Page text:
Buguri runs with a primary aim to work with the children in the age group of 6 to 16 years, in the waster collector’s community through books. The idea was to introduce a no-fee and a fun library space as a means to open them up to the magic of books and explore the empowerment it gives to young and fresh minds.


Author : Aruna

Image Courtesy : Kiran Sopanam.

Pleasure Pockets: Backpacking around Menchukha in Arunachal Pradesh, God’s Own Valley

The road is my home, and of recent months, I’ve had the pleasure of exploring some remote rural areas in the North Eastern region of India. Though each destination offered a unique experience, Menchukha is the one place which stood out in my treasure box and I found the need to pen down a few words about it.

The literal meaning of Menchukha is ‘medicinal water of snow’, and as the name suggests, this hidden corner overflows with fresh water. This is a refreshingly exquisite valley located on the far North Eastern region of India, near the Indo-China border, in the state of Arunachal Pradesh – commonly referred to as the ‘Land of the Rising Sun’.

At 6000ft, this magical valley promises to satisfy all our soul searching dream destination quests. The small hillocks surrounding the valley changes colour every season, and is further surrounded by pine forests and snow capped mountains, making it a different world on its own. A river flowing through the town, the banks of which is painted by bright and colourful cottages, this is a must visit for nature lovers, people looking for some adventures, and peace and quiet. Well, I already did, and finally striked it off my bucket list, only to put it back.

However, everything comes with a price. As blessed as it is with immense beauty, life is hard here. It is not a suitable place for cultivation, and there is less avenues for employment. Local entrepreneurs travel more than 300kms to bring basic commodities. Thus, it is understandable that everything is costly. Should the readers wish to visit, I urge you not to lament at the high rates (higher than the market price), rather buy from there if you have cash to spare, carry those clothes you don’t want to wear anymore if you don’t mind an extra baggage, to donate, and help the locals – the caretakers of this beautiful valley.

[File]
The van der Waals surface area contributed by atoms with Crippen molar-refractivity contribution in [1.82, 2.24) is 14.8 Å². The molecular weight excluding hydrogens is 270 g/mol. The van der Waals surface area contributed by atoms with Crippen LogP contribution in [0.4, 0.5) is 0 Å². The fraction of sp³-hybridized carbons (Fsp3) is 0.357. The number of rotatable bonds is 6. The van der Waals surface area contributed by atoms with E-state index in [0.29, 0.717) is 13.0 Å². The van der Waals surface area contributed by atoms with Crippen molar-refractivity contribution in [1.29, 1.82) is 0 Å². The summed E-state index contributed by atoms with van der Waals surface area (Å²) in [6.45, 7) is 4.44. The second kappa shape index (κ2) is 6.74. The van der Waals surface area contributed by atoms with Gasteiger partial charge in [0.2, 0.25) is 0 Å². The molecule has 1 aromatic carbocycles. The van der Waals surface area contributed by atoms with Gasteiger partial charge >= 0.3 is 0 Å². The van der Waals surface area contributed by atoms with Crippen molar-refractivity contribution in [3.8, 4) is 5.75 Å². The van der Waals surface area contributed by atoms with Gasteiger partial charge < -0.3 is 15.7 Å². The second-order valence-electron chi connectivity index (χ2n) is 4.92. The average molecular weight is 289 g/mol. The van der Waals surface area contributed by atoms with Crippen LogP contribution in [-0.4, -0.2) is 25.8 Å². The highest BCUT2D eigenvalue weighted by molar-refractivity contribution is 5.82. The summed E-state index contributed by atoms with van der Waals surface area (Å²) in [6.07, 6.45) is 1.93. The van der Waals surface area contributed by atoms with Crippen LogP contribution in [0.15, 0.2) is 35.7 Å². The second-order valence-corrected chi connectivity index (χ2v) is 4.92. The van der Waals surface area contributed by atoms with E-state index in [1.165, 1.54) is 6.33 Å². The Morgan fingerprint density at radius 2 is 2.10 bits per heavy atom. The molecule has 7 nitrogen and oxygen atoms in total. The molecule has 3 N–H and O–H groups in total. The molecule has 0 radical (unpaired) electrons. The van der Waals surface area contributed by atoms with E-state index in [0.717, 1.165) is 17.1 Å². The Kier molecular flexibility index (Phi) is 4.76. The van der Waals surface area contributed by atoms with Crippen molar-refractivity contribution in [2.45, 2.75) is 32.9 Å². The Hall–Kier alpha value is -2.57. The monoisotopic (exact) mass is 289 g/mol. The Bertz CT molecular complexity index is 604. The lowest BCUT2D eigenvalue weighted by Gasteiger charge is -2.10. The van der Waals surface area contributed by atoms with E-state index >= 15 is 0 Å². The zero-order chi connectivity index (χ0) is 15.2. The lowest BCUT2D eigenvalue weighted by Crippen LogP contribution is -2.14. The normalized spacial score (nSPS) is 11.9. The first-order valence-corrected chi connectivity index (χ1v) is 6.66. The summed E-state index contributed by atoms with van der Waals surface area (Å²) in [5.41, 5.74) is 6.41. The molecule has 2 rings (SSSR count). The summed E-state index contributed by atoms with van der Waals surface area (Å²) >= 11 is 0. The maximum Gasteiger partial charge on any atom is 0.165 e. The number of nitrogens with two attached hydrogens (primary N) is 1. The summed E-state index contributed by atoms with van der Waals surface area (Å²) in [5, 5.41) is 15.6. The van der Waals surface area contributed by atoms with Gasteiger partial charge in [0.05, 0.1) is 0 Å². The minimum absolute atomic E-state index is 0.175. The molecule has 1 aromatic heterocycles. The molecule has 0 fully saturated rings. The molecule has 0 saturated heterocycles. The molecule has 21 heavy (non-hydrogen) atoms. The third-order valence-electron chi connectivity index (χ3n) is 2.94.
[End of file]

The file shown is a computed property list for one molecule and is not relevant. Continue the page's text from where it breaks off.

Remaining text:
Nonetheless, for low budget travellers and volunteers, we have a good news : Meet Mibom Dirchi, an indomitable lady who, as is the case of all visitors, fell in love with the valley when she first visited in 2001, and was equally disturbed by the low living standard and the lack of opportunities of the locals. Not one to leave it as they were, she returned in 2009 – not to visit, but to open a non-profit school and live there permanently.

Against all odds, she opened the school as a single lady in a patriarchal society, overcoming numerous challenges. The school now has 114 students with 14 hostellers. As a non profit school, students receive education at nominal fees. But she also have 16 students from the poverty backgrounds who are receiving free education. One significant feature of the school is the inclusion of free mid-day meal, sponsored by her friends and well wishers.

Mibom is now married and is managing the school with the help of her amazingly supportive husband, who, together hosted me for three memorable days.

As a non-profit school, Mibom Dirchi offers volunteer opportunity for travellers for any amount of time, where volunteers teach the students (academics, life skills, skill development, etc) for fooding and lodging. Sounds like an interesting experience to take a dip on, isn’t it?

Due to lack of travel companies, allow me to make it simple for interested readers. One may make your travel plans with Mibom at (posting with due permission). An initial plan of one-day trip stretched to three days, yet, there were more I couldn’t explore. That’s how much this tiny valley offers. Spending time to experience a new culture was one, immersing in God’s majestic creations was another. In a way, the valley unconsciously helped me reconnect with myself. If you’re anything like me, this is a destination to visit. Trust me. It would all be worth it. Because… I’m already making plans to go back.

To make your travel plans, one may reach Mibom at

Note: As a protected area, one needs a permit to travel to Arunachal which is easily available at all district headquarters and state bhavans in different cities of the country.

About the writer:

Nokho Nyekha is a coffee addict, a nature lover and independent researcher of indigenous traditions.

Photo credit: Nokho Nyekha